Saturday, July 18, 2009
Stranger In A Strange Land
Despite the title, let me start by saying that Japan isn’t strange. It’s just strange to me.
After Hanazaki-san and Kanemaru-san left me alone, I walked over to the telephone and called home – giving them the spiel you have read in the past blog entries.
I then called Ashley – not in yet.
Hanging up, I opened up all of the doors and windows and strolled out onto my north balcony. As a stranger in a strange land with none of my family or long-time friends here, the newness of it all began to excite me. And then the doorbell rang.
Just to be safe, I glanced through the eyehole and saw the fisheyed visage of Kanemaru-san trying to peer in at me.
“Ah so desu,” he said. “Do-nu-stahs, pulizu.” (Uh, downstairs, please… but then you probably figured that out, too.)
Kanemaru-san, Hanazaki-san and the other guy (man, I really am going to have to start paying more attention) walked me down the stairs to a restaurant located on the main floor of the apartment complex. I am unsure of its name (really, really gotta start paying attention) – it might have been the Happy Sumo.
As we walked through the entranceway – the entrance had a thick cloth fabric hanging down over the doorway that we had to part and duck our heads to enter – everyone inside yelled at us: “Irasshaimase" meaning ‘please come in’ or ‘welcome’. Immediately we were led to a table by a plump, smiling, elderly woman who said something about “gaijin” (outsider/foreigner) to Hanazaki-san. He shook his head no, and we were taken to our table.
The word gaijin is one all foreigners/visitors learn very quickly. While not meant as an insult, it does show the need of the Japanese to separate themselves from others. Wherever you are located, gentle reader, can you imagine talking to a friend and seeing someone different from you and then pointing and talking out loud about the foreigner/outsider. “Hey, Jimmy! Is that a foreigner?” That’s kind of what most visitors to Japan go through on a daily basis.
My experience wasn’t bad, however. More often than not, I was called gaijin-san. They called me Mr. Foreigner. Now that’s respect.
The very low table sat on a tatami (grass) mat and had pillows strewn upon the floor for us to sit. First, however, we had to remove our shoes.
For Kanemaru-san and myself, going shoeless was the biggest mistake that restaurant ever made. If you will recall, I had been sitting in a bus and van and sweating for hours.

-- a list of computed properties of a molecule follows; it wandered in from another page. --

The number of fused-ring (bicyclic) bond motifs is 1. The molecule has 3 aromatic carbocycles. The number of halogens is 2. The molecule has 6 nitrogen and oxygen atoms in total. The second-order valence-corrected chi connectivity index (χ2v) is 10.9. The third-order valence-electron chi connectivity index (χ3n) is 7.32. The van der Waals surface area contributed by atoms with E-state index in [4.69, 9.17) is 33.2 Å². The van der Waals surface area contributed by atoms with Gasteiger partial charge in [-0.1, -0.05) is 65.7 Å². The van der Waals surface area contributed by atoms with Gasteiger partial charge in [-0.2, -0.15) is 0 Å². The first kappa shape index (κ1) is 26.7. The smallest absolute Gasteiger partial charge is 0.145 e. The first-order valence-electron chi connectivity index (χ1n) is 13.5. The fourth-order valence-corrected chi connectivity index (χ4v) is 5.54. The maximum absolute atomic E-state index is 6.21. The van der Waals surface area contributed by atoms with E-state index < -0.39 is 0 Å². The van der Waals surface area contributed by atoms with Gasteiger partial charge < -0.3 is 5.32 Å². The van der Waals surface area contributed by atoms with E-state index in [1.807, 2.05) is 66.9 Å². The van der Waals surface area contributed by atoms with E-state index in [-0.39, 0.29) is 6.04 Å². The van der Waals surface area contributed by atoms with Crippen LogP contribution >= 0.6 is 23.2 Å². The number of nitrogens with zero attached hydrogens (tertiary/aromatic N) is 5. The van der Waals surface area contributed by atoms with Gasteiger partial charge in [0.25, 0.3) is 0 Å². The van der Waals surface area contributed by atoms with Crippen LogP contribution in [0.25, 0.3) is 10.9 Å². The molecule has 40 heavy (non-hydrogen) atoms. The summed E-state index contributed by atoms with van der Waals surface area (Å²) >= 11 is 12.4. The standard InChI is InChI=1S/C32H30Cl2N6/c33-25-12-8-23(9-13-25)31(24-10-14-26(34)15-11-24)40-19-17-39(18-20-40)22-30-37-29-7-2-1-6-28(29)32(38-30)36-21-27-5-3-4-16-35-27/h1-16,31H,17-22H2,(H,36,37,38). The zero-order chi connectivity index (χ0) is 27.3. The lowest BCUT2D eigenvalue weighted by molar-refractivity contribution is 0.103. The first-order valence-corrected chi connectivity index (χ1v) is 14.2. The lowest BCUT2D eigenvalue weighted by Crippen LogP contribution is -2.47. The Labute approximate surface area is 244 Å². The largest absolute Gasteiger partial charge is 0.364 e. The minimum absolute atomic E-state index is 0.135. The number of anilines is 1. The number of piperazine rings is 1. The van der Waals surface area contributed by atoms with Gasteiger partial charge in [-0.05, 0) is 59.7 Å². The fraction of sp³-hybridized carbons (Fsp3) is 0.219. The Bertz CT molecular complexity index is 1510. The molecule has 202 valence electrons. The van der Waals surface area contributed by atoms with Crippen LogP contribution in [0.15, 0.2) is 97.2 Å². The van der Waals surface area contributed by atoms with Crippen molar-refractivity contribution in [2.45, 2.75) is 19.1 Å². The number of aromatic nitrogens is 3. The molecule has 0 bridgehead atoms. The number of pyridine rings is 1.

I sat cross-legged on the cushions and was handed a menu that contained pictures of the food (most restaurants here tend to offer a menu like that – very helpful).
Asked if I wanted beer or sake, I recalled my father’s warning and chose a beer. Stick with what you know, I always say. The irony of it all hit me 19 years later.
From out of the blue, a voice spoke out: “Hey, Andrew, you gaijin! How are you?”
I turned around and looked into the grinning visage of Matthew Hall – who in the decades I have known him has never lost that smile. The giant redhead (6’-4”, 180-lbs) Howdy-Doody/Richie Cunningham look-a-like (Oh! He’s gonna kill me for that one!) smiled and said he also lived here in Ohtawara but that he would teach junior high in all of the small hamlets outside of Ohtawara. Cool. An English-speaking friend and neighbour.
At least I was now able to figure out that the restaurant lady was asking if we wanted to sit with the other gaijin party.
And because you are interested, Ashley was to teach mainly at the Ohtawara Boy’s High School with occasional visits to the Girl’s High School. She lived in Nishinasuno a small town immediately to the north and west of Ohtawara. Cool. An English-speaking girlfriend.
After a lot of drinking and some eating, my supervisors bade me goodnight with the promise that they would be by at 7:30AM to take me to the office.
I walked into my apartment, closed the door and took the whiz to end all whizzes. Finally! No, I didn’t wear the bathroom slippers.
So there I was. Alone in my quiet, clean apartment standing with my eyes wide open in twinkling awe.
Now, if I could only figure out how to cook, clean, do laundry, iron, shop for food, teach English and speak the language, this culture shock might be easy to handle. Either that, or it’s my one-way ticket to a sanitarium.
Somewhere trying on a white suit with the arms tied around the back,
Today's title is by Iron Maiden.